Up from Orchard Street

Up from Orchard Street In the tradition of Like Water for Chocolate and A Tree Grows in Brooklyn this exhilarating novel centered around a memorable immigrant family brings to vibrant life the soul and spirit of New York s

  • Title: Up from Orchard Street
  • Author: Eleanor Widmer
  • ISBN: 9780553383737
  • Page: 485
  • Format: Paperback
    • Best Read [Eleanor Widmer] ✓ Up from Orchard Street || [History Book] PDF ↠
      485 Eleanor Widmer
    • thumbnail Title: Best Read [Eleanor Widmer] ✓ Up from Orchard Street || [History Book] PDF ↠
      Posted by:Eleanor Widmer
      Published :2019-04-05T06:12:53+00:00

    In the tradition of Like Water for Chocolate and A Tree Grows in Brooklyn, this exhilarating novel centered around a memorable immigrant family brings to vibrant life the soul and spirit of New York s legendary Lower East Side.Up from Orchard Streetwhere three generations of Roths live together in a crowded tenement flat at number 12 Long widowed Manya is the familyIn the tradition of Like Water for Chocolate and A Tree Grows in Brooklyn, this exhilarating novel centered around a memorable immigrant family brings to vibrant life the soul and spirit of New York s legendary Lower East Side.Up from Orchard Streetwhere three generations of Roths live together in a crowded tenement flat at number 12 Long widowed Manya is the family s head and its heart mother of dapper Jack, mother in law of frail and beautiful Lil, and adored bubby of Elka and Willy She s renowned throughout the teeming neighborhood for her mouthwatering cooking, and every noontime the front room of the flat turns into Manya s private restaurant, where the local merchants come to savor her hearty stews and soups, succulent potato latkes and tzimmes, preserved fruits and glorious pastries She is just as renowned for her fierce sense of honor, her quick eye for charlatans, and her generosity to those in need But Manya is no soft touch except, perhaps, where her adored granddaughter Elka is concerned It is skinny, precocious Elka who is her closest companion and confidante and the narrator of this event packed novel Through Elka s eyes we come to know the fascinating characters who come in and out of the Roths lives relatives, eccentric locals, doctors, busybody neighbors as well as the many men who try fruitlessly to win voluptuous Manya s favors We live through the bittersweet world of these blunt, earthy, feisty people for whom poverty was endemic, illness common, crises frequent, and zest for living intense Money may have been short but opinions were not, and their tart tongues and lively humor invest every page In this riveting story lies the heart of the American immigrant experience a novel at once wise, funny, poignant, anguishing, exultant and bursting with love.From the Hardcover edition.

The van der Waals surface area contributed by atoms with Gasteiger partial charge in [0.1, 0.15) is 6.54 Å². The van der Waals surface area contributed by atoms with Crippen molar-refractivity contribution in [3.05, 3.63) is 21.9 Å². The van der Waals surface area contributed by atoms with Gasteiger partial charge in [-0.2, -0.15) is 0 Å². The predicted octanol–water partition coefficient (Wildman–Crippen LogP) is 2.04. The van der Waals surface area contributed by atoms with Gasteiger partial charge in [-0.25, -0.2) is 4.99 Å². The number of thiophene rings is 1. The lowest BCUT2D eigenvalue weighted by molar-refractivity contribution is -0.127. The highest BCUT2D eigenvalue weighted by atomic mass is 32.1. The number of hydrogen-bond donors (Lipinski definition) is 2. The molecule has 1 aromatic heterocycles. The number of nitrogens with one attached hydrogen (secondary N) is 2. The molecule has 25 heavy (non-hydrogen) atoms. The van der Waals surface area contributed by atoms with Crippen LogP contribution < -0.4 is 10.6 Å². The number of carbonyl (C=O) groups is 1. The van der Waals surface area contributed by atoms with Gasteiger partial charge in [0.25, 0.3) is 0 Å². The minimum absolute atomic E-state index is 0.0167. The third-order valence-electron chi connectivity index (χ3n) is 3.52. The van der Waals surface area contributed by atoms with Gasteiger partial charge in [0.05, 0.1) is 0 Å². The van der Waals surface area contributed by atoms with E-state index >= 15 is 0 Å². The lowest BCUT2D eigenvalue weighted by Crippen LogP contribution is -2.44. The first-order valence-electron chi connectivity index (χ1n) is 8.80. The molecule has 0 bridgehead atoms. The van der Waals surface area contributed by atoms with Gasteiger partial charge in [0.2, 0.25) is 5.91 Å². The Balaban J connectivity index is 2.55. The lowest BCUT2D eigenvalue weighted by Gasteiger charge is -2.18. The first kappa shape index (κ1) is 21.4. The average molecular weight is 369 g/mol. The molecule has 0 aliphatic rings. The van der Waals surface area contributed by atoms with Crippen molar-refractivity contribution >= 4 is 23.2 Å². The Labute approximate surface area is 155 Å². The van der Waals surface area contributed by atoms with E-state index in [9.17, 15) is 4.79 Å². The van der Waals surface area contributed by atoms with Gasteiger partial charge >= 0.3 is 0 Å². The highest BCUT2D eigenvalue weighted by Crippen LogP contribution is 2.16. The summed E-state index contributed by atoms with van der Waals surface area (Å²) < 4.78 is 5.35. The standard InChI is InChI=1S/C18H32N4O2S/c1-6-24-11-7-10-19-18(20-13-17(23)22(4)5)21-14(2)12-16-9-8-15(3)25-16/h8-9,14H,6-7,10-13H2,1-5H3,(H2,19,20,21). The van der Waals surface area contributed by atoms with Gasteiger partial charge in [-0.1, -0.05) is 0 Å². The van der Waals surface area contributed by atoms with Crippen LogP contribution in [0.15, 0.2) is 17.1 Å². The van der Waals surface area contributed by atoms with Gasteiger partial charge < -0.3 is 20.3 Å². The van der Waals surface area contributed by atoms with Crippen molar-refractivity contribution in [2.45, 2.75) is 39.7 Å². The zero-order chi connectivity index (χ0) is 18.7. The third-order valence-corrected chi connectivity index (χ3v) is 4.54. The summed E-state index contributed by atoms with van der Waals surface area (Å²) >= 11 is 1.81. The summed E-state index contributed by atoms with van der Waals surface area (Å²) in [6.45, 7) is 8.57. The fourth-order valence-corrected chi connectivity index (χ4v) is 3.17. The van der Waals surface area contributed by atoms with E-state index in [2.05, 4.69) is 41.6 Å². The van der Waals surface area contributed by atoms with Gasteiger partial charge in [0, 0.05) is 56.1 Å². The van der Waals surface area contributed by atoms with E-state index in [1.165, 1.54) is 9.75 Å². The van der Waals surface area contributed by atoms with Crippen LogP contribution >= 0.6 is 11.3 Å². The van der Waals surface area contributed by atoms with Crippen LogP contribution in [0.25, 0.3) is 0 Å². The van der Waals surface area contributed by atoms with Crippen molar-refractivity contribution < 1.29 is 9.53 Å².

Comment 649

    • Bettie☯ says:

      Description: Up from Orchard Streetwhere three generations of Roths live together in a crowded tenement flat at number 12. Long-widowed Manya is the family’s head and its heart: mother of dapper Jack, mother-in-law of frail and beautiful Lil, and adored bubby of Elka and Willy. She’s renowned throughout the teeming neighborhood for her mouthwatering cooking, and every noontime the front room of the flat turns into Manya’s private restaurant, where the local merchants come to savor her hear [...]